Matters of Faith:
Miracle On Matunga Street, directed by KK Raina, is Ila Arun’s second adaptation of a Tom Dudzick play after Namaste (based on Greetings). Both bring up in some way the issue of faith, diversity and tolerance. Miracle On South Division Street must have been tougher to adapt, so rooted it is in New York’s working class milieu. However, Ila Arun has taken advantage of the Indian gullibility in matters of religion. In busy and largely cynical Mumbai, people have an unshakable belief in the wish-fulfilling power of some deities and it doesn’t matter if that particular God belongs to another religion. The city had gone into a frenzy (and this was much before social media connectivity) when statues of Lord Ganesha were reported to be drinking milk, just like Italians had flocked to church when an idol of Mother Mary was said to be crying tears of blood. Mumbai is also a city where little shrines sprout up everywhere, and devotees land up with offerings and hope.
In a rapidly gentrifying Matunga Tulsa Harry Peter (Ila Arun), holds on to the little domestic shrine, where, as legend goes, in 1947, Velankanni Amma (a form of Mother Mary) had appeared in her father’s barber shop. The faithful still visit the place to take the soup that Tulsa makes, supposedly with magical healing powers, and leave money to have their prayers heard. This has become a source of income for the family.
The sleepy and traditional Catholic corner of the city is changing, and so are social mores, as Tulsa (who goes about wearing giant ear muffs to cut out the noise), a devout “pure Catholic” tries to hold on to her old way of life. Her good-for-nothing son Jimmy (Ruturaj Shinde), who is secretly dating a Muslim girl; one daughter Nisha (Rajshree Ponappa), an aspiring actress, the other, Anisha (Prackriti Bhaargava) a self-styled social media expert, are to meet to discuss a matter of great importance.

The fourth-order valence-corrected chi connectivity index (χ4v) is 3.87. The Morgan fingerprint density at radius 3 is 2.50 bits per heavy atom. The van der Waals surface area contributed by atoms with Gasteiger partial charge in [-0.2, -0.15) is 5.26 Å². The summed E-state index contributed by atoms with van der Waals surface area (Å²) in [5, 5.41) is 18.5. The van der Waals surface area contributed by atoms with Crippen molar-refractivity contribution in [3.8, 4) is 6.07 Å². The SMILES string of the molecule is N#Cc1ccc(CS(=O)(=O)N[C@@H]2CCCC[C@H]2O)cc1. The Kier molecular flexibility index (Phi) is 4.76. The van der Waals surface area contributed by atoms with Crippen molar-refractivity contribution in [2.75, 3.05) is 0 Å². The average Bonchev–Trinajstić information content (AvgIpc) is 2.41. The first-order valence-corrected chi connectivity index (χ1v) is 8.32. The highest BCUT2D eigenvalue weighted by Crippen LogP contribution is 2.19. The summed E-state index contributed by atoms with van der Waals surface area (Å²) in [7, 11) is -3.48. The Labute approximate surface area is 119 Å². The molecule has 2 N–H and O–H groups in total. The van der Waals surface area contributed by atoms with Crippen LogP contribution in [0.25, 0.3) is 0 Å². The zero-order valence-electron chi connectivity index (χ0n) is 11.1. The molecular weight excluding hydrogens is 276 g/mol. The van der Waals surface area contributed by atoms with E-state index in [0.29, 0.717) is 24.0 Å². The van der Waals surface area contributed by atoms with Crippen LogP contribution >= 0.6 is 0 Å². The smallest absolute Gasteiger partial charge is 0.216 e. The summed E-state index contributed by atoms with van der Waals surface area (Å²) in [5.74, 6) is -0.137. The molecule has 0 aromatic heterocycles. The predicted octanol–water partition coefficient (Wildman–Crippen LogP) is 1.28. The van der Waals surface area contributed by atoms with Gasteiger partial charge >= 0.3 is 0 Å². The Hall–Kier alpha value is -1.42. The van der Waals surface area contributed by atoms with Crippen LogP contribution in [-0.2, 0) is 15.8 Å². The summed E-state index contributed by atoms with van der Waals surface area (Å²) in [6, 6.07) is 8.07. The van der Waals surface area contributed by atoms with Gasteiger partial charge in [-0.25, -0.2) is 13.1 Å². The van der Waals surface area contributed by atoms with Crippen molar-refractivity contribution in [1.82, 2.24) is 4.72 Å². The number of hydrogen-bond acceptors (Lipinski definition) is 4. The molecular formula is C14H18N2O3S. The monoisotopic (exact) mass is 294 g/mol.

Nisha, the only one who was at her dying grandmother’s side turned out to be the recipient of a long-held secret and wants to use that in a one-woman performance. The revelation of this secret for the amusement of an audience, would embarrass the Peters family and destroy their already shaky foundation.
In her adaptation, Ila Arun has managed to introduce a major historical event, and neatly tied it up to the deathbed confession, that results in Tulsa’s belief in her family’s past, and her very identity being severely dented. The children have always been skeptical, but encouraged the myth for the money it brings in.
As the eccentric matriarch, Ila Arun also dominates the cast, as the character saves herself from falling apart by the simple act of acceptance, which, by itself, in today’s times is a miracle. This may not have been Dudzick’s original intention, but that comes through between the lines. An early performance of the play was much too long and a bit muddled, but with judicious editing and some rewriting, the humour of the story can be enhanced. The play is not a laugh-out-loud comedy, but there’s enough warmth and wit in there to raise a few smiles.
(This piece first appeared in mumbaitheatreguide.com)